Summary: This sermon looks at the practice of worship
Choosing What’s Most Important
2 Kings 17: 35-39
Jealous of David’s growing power, influence and popularity, King Saul sought to have him killed. David went into hiding. But when Saul died, he could finally stop running and was anointed King of Israel. The following 7 ½ years, the nation was divided between the people supporting David and those supporting Saul’s son, Ish-Bosheth, for kingship. http://www.generationword.com/jerusalem101-photos/city-of-david/city-david-image-2.jpg Finally, all 12 Israelite tribes came to recognize David as King. David had been ruling from Hebron which was in his tribal area and caused jealousy from the other tribes about why the capital should be located in his tribe’s lands. To resolve this, David decided to capture the city of Jebus, rename it Jerusalem and establish it as the capital of the reunited nation. This was a significant attempt to bring healing to the nation and unite it. It wasn’t the perfect site as it had deep valleys on each side, was only 13 acres on the ridge, which afforded little area for agriculture and the Gihon Spring at the base of the ridge could only support a limited population. In addition, Jerusalem was far from the international trade routes and it was off the beaten path of most of the main roads in Judah. But the city was defensible on either side and it did have a water source. http://www.israel-a-history-of.com/images/AncientJerusalemMap.jpg But what made this city significant for David is that it sat on the tribal boundaries of both the tribes of Judah to the south and the ten tribes of the North who backed Saul’s son. This allowed David to honor Judah who was the first to proclaim him king and win the heart of the northern tribes who were loyal to Saul’s family.
http://www.foi.org/media/filer/2012/06/27/ptab-large.jpg Now the most significant and holy space in Israel was the tabernacle. This was Israel’s worship tent that travelled wherever they went in the wilderness. http://www.jesuswalk.com/david/maps/philistine-defeat-2sam-5-1800x1170x300.jpg It eventually settled at Shiloh, and then was moved to Gibeon only a few miles north of Jerusalem. https://924jeremiah.files.wordpress.com/2014/04/5-ark-place1.jpg In the tabernacle was the Holy of Holies where the Ark of the Covenant containing the stone tablets with the Ten Commandments on them resided. David moved the Ark to Jerusalem. It was made of acacia wood overlaid with gold and ornately decorated. The Ark was considered to be God’s footstool from which he ruled the earth. http://steinarts.com/mediac/400_0/media/Ark~finished~copy.JPG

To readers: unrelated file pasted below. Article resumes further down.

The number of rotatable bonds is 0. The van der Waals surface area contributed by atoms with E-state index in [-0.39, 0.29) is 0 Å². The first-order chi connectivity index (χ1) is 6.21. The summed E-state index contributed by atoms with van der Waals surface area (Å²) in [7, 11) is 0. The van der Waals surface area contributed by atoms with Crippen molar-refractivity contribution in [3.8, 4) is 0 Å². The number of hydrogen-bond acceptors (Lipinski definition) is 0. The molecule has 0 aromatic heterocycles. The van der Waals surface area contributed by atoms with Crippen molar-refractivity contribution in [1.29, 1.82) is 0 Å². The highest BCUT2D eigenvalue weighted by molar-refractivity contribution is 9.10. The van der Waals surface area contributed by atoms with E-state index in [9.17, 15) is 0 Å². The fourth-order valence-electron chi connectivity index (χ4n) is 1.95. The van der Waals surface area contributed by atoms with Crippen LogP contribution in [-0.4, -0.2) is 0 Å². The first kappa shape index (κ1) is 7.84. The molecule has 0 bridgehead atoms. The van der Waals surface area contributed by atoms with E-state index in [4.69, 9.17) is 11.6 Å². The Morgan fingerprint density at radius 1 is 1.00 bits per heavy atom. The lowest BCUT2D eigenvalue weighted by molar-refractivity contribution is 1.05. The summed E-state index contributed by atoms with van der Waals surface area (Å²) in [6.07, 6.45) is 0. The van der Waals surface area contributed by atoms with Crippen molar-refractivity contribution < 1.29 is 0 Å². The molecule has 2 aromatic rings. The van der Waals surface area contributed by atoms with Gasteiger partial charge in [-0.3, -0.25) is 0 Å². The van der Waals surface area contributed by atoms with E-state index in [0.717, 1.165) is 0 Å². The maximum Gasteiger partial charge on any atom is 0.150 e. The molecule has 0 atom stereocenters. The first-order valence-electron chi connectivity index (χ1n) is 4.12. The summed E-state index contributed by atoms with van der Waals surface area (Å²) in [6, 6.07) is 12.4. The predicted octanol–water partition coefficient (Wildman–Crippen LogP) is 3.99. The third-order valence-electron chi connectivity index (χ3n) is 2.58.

David left the Tabernacle at Gibeon with the intent to build the Temple in Jerusalem. David said, “the house that is to be built for the LORD must be exceedingly magnificent, of fame and glory throughout all lands.” 1 Chronicles 22:5 While the plans of the Temple were those of David and the materials were amassed by him, he was not the man God chose to build it. Instead, God chose his son Solomon who spared no expense in building the temple. http://www.templeinstitute.org/gallery_images/first_temple_gallery.jpg It was decorated with gold and marble. In today’s values, the gold and silver used in the Temple would have been worth more than $178 billion dollars! In addition, there were great quantities of bronze, cedar, iron, and precious stones used. The total cost of the Temple has been estimated at more than half a billion dollars. http://christinprophecy.org/wp-content/uploads/Jerusalem.jpg The whole complex counting all of the buildings and courtyard was the largest temple ever built by man. It took 150,000 laborers 7 years to complete it and was said to be so magnificent that people travelled from all over the world to see it. But the Temple was not meant to be a marvel for the world, it was an expression of God’s greatness and glory and meant to be the dwelling place of God.